The Making of a Discourse of Race



‘I discern two sorts of inequality in the human species’, wrote Rousseau in his Discourse on Inequality. The first was ‘natural or physical’ which pertained to biological differences between individuals — ‘differences in age, health, strength of body and qualities of the mind and soul’. The second type of inequality was that between social groups. This, Rousseau argued, was ‘moral or political inequality’ which was ‘established, or at least authorised, by the consent of men.’ ‘Such inequality’, he wrote, ‘consists of the different privileges that some enjoy to the prejudice of others — such as their being richer, more honoured, more powerful than others, and even getting themselves obeyed by others.’1 One way to understand the narrative of race is as the story of how the second type of inequality became reduced to the first — in other words, how social inequalities became regarded as natural ones. It is through the conflation of social and natural inequality that the contradiction between the universalist ideology of capitalist society and the particularist reality of capitalist social relations becomes grasped in the discourse of race.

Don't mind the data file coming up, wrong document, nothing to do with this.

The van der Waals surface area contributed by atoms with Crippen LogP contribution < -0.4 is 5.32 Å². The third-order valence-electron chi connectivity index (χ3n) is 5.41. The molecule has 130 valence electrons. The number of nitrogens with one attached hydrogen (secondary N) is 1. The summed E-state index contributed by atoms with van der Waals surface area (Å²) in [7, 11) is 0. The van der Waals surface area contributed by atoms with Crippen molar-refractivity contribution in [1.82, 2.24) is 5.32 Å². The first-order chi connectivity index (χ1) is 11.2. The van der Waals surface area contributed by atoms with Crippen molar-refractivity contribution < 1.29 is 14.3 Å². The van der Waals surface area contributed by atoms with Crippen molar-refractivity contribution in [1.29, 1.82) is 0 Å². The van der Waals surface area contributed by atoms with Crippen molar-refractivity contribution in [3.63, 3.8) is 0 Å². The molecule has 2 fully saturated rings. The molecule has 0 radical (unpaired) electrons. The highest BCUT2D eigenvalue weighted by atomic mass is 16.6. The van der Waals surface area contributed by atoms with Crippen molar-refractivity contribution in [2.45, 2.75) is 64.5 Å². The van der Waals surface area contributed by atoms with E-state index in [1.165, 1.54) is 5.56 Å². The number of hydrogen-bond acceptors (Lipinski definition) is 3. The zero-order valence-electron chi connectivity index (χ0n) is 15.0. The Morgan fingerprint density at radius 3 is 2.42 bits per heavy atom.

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Notes and References

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© Kenan Malik 1996

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